Recusal Refusal: Moving on With the Individual Mandate Challenge - Court News - U.S. Supreme Court
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Recusal Refusal: Moving on With the Individual Mandate Challenge

In the coming weeks, we'll keep hearing arguments about why two Supreme Court Justices - Elena Kagan and Clarence Thomas - should recuse themselves from the Affordable Care Act arguments. As neither indicated in Monday's orders that they would not participate in the decision, both are slated to be involved in these historic cases.

Why are Court-watchers in such a tizzy about these two Justices?

Conservatives describe Justice Kagan as long-time "cheerleader for Obamacare," and argue that, as Solicitor General during the Congressional healthcare debate, she should recuse herself. Liberals similarly want Justice Thomas to sit out the arguments because his wife, Ginny Thomas, is a conservative lobbyist who has opposed the Affordable Care Act.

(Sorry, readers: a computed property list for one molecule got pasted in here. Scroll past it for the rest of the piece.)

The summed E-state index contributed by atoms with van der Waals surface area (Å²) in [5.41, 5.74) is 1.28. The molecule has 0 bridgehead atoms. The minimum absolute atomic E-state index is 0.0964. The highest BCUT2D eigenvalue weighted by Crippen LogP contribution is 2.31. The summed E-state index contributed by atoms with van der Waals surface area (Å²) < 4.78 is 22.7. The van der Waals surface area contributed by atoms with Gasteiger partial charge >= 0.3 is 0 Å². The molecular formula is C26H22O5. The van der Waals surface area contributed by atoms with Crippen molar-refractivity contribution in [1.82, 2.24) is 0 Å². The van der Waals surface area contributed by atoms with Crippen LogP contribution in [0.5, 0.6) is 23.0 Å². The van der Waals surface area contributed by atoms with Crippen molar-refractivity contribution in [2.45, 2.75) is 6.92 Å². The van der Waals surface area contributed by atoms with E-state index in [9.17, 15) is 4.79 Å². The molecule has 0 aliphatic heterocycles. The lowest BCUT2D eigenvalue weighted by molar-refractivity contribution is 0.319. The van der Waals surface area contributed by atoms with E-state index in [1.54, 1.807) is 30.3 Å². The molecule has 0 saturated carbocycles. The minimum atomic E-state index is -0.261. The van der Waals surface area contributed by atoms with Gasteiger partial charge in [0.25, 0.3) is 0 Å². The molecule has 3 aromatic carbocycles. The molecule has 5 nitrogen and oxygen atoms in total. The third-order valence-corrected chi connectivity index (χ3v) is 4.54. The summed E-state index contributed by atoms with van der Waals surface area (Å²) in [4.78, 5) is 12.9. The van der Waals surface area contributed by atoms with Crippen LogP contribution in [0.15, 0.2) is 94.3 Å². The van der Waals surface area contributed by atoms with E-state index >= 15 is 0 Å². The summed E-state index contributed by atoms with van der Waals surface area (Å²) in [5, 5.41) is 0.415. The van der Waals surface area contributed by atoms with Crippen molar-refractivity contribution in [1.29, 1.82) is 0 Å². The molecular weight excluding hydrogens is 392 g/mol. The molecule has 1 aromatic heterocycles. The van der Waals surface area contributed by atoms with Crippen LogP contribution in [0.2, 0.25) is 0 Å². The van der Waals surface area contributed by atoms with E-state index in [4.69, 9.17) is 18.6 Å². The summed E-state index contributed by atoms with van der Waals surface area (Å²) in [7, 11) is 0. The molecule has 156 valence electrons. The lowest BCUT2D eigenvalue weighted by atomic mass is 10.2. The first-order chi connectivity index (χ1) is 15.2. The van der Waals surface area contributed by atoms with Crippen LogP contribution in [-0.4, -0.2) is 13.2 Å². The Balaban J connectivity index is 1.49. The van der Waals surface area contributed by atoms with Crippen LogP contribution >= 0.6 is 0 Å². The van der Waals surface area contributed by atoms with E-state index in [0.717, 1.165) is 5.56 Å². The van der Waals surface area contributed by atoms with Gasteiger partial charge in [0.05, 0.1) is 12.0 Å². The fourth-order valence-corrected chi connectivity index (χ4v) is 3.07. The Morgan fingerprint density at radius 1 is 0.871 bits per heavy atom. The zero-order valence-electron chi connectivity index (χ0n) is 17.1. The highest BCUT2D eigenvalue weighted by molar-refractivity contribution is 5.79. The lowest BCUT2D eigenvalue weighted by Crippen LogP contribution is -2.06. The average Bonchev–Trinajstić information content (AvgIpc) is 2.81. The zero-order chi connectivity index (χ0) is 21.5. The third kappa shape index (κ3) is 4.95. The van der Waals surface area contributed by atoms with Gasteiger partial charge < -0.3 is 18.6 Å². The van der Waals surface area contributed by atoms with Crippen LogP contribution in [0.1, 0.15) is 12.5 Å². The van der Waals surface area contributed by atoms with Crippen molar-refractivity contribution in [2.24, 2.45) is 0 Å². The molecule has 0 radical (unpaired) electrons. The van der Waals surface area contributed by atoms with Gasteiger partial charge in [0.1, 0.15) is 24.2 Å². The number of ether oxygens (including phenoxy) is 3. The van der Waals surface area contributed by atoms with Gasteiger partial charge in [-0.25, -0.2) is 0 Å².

Based on both Justices' ideological leanings, we think there's little question that Justice Kagan - regardless of her past role in the Obama administration - will favor the individual mandate, while Justice Thomas - regardless of his wife's professional obligations - will oppose it.

This week, the recusal chatter extended to Justice Antonin Scalia after he attended a Federalist Society dinner. (Really? Does anyone believe that Justice Scalia is a swing vote in these issues?) Perhaps next week, conservatives will respond with a counter-recusal-request for Justice Sonia Sotomayor. (She had medical debt when she was nominated to the Bench! Obviously, she's biased.)

We get it. Healthcare is one of the most personal issues that The Nine will ever consider. Everyone has a stake in this decision. We as a nation revere free speech rights, free exercise of religion, and protection from warrantless searches, but most of us will - fortunately - will never be forced to invoke those rights. By contrast, almost all of us will seek healthcare.

Instead of ratcheting up rhetoric about recusals, why don't we give The Nine the benefit of the doubt that they can decide this case objectively? Each Justice's interpretation of the Constitution is colored by ideological leanings, and we don't expect those to change in this case, but - as naive as it may be - we believe that they are capable of hearing these cases without letting outside forces influence their decisions.

And let's get real: even if we're wrong about their objectivity, will arguing about it change anything?

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